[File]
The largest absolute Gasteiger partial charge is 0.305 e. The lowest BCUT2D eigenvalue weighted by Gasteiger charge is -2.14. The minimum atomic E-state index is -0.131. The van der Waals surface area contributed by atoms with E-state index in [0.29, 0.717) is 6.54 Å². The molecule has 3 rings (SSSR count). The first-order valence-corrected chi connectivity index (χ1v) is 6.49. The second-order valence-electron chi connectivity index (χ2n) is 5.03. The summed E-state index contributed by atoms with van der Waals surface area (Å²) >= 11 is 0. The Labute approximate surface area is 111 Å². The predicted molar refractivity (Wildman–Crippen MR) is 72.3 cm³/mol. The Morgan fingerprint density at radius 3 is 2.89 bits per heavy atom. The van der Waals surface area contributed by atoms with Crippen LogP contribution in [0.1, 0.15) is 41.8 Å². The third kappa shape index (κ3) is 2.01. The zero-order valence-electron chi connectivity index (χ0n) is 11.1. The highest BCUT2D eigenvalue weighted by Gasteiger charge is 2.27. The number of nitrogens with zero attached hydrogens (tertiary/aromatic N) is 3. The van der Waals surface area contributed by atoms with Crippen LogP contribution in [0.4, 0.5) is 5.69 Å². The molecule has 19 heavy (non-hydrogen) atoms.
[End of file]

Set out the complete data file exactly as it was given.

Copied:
The largest absolute Gasteiger partial charge is 0.305 e. The lowest BCUT2D eigenvalue weighted by Gasteiger charge is -2.14. The minimum atomic E-state index is -0.131. The van der Waals surface area contributed by atoms with E-state index in [0.29, 0.717) is 6.54 Å². The molecule has 3 rings (SSSR count). The first-order valence-corrected chi connectivity index (χ1v) is 6.49. The second-order valence-electron chi connectivity index (χ2n) is 5.03. The summed E-state index contributed by atoms with van der Waals surface area (Å²) >= 11 is 0. The Labute approximate surface area is 111 Å². The predicted molar refractivity (Wildman–Crippen MR) is 72.3 cm³/mol. The Morgan fingerprint density at radius 3 is 2.89 bits per heavy atom. The van der Waals surface area contributed by atoms with Crippen LogP contribution in [0.1, 0.15) is 41.8 Å². The third kappa shape index (κ3) is 2.01. The zero-order valence-electron chi connectivity index (χ0n) is 11.1. The highest BCUT2D eigenvalue weighted by Gasteiger charge is 2.27. The number of nitrogens with zero attached hydrogens (tertiary/aromatic N) is 3. The van der Waals surface area contributed by atoms with Crippen LogP contribution in [0.4, 0.5) is 5.69 Å². The molecule has 19 heavy (non-hydrogen) atoms.